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Venezuelan President Keeps Key Ministers, Despite Complaints

July 28, 1990

CARACAS, Venezuela (AP) _ President Carlos Andres Perez on Friday returned to the Cabinet the major players in his free-market program, despite growing criticism of the radical measures.

The appointments followed the mass resignations Thursday of all 20 of Perez’ ministers. They stepped down to let him reshape the new 22-member Cabinet.

However, the new body will include such major figures in the previous Cabinet as Miguel Rodriguez, who returns as planning minister. He is the architect of Venezuela’s program to dismantle the state-run economic system in this nation of 19 million people.

Rodriguez acknowledged a few days ago that Venezuela would not be able to meet initial optimistic projections for this year. Inflation and public deficit will be considerably higher than expected, while economic growth will probably be less than half the original forecast of 4 percent.

Central Bank President Pedro Tinoco, who has clashed publicly with Rodriguez, also remains in the Cabinet.

Also returning are Cabinet are Finance Minister Roberto Pocaterra, Foreign Minister Reinaldo Figueredo, Development Minister Moises Naim and Energy Minister Celestino Armas.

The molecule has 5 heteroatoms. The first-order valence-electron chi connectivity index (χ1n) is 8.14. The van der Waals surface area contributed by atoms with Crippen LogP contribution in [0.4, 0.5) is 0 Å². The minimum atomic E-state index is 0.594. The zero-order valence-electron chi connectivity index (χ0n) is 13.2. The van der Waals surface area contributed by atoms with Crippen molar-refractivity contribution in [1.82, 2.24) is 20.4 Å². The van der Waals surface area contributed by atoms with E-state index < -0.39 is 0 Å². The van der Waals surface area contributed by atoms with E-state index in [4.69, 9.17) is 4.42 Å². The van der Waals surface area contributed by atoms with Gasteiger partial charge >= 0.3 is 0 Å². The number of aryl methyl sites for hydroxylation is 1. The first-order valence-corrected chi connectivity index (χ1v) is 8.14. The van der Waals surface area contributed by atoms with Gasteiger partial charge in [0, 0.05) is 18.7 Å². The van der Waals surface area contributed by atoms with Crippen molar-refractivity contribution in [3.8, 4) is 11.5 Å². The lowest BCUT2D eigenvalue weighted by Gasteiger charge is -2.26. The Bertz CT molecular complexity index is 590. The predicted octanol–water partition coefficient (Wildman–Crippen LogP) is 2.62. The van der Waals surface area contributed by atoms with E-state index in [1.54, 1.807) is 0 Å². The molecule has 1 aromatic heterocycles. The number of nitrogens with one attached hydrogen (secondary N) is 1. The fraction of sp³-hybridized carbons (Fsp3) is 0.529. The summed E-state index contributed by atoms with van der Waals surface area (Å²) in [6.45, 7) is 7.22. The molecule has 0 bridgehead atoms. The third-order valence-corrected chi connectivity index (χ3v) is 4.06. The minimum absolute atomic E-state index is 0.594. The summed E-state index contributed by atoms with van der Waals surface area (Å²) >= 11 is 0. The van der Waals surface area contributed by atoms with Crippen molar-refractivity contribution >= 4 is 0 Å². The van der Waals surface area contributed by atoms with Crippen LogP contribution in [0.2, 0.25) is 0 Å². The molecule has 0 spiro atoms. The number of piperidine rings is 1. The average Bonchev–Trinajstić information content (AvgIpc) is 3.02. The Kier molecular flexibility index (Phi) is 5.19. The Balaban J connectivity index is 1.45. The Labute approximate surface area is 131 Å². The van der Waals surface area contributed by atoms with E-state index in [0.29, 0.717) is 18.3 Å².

This will be the third Cabinet for the 17-month-old Perez government. The president first rearranged his Cabinet in August 1989, six months after taking office.

He later fired his finance minister. A week ago, the transportation and communications minister, Augusto Faria Viso, resigned over accusations that he solicited a $3.5 million kickback from a French company in exchange for awarding it a $100 million radar equipment contract.

Only eight members of the Cabinet are new. They were inducted at a swearing-in ceremony Friday.

They are: Armando Duran, presidential secretary; Roberto Smith, transport and communiciations; Jesus Moreno Guacaran, justice; Jonathan Coles, agriculture; Vladimir Gessen, tourism; Gerver Torres, Venezuelan Investment Fund; Regulo Villegas, drug control; and Jesus Carmona, executive-congress relations.

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